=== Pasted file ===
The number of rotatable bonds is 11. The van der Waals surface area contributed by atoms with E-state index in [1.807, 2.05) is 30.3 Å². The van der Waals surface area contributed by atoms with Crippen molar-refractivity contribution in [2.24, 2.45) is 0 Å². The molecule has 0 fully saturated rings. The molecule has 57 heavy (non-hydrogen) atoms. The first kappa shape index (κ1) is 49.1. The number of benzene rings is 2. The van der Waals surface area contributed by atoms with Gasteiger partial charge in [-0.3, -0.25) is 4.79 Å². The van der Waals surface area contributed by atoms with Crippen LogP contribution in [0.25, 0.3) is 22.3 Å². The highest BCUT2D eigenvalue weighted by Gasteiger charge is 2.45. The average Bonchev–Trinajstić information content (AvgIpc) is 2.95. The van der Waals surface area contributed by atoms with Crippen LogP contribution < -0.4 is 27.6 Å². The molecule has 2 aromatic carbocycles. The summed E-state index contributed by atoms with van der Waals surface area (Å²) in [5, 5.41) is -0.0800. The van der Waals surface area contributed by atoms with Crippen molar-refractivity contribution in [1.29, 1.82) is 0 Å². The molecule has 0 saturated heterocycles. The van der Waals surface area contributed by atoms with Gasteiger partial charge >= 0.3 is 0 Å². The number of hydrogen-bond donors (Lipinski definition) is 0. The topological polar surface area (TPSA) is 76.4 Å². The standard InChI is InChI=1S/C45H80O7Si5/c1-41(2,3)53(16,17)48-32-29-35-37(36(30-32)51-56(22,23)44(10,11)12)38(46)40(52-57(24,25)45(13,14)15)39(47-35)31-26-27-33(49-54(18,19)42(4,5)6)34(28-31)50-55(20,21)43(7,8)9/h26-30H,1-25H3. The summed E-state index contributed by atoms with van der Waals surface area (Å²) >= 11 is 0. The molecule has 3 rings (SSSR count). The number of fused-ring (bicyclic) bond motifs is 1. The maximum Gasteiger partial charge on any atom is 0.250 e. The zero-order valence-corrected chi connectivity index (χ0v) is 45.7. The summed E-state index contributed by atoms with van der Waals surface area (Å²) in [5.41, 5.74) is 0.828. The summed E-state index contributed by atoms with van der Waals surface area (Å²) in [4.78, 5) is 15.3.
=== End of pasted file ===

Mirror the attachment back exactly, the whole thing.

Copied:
The number of rotatable bonds is 11. The van der Waals surface area contributed by atoms with E-state index in [1.807, 2.05) is 30.3 Å². The van der Waals surface area contributed by atoms with Crippen molar-refractivity contribution in [2.24, 2.45) is 0 Å². The molecule has 0 fully saturated rings. The molecule has 57 heavy (non-hydrogen) atoms. The first kappa shape index (κ1) is 49.1. The number of benzene rings is 2. The van der Waals surface area contributed by atoms with Gasteiger partial charge in [-0.3, -0.25) is 4.79 Å². The van der Waals surface area contributed by atoms with Crippen LogP contribution in [0.25, 0.3) is 22.3 Å². The highest BCUT2D eigenvalue weighted by Gasteiger charge is 2.45. The average Bonchev–Trinajstić information content (AvgIpc) is 2.95. The van der Waals surface area contributed by atoms with Crippen LogP contribution < -0.4 is 27.6 Å². The molecule has 2 aromatic carbocycles. The summed E-state index contributed by atoms with van der Waals surface area (Å²) in [5, 5.41) is -0.0800. The van der Waals surface area contributed by atoms with Crippen molar-refractivity contribution in [1.29, 1.82) is 0 Å². The molecule has 0 saturated heterocycles. The van der Waals surface area contributed by atoms with Gasteiger partial charge >= 0.3 is 0 Å². The number of hydrogen-bond donors (Lipinski definition) is 0. The topological polar surface area (TPSA) is 76.4 Å². The standard InChI is InChI=1S/C45H80O7Si5/c1-41(2,3)53(16,17)48-32-29-35-37(36(30-32)51-56(22,23)44(10,11)12)38(46)40(52-57(24,25)45(13,14)15)39(47-35)31-26-27-33(49-54(18,19)42(4,5)6)34(28-31)50-55(20,21)43(7,8)9/h26-30H,1-25H3. The summed E-state index contributed by atoms with van der Waals surface area (Å²) >= 11 is 0. The molecule has 3 rings (SSSR count). The number of fused-ring (bicyclic) bond motifs is 1. The maximum Gasteiger partial charge on any atom is 0.250 e. The zero-order valence-corrected chi connectivity index (χ0v) is 45.7. The summed E-state index contributed by atoms with van der Waals surface area (Å²) in [5.41, 5.74) is 0.828. The summed E-state index contributed by atoms with van der Waals surface area (Å²) in [4.78, 5) is 15.3.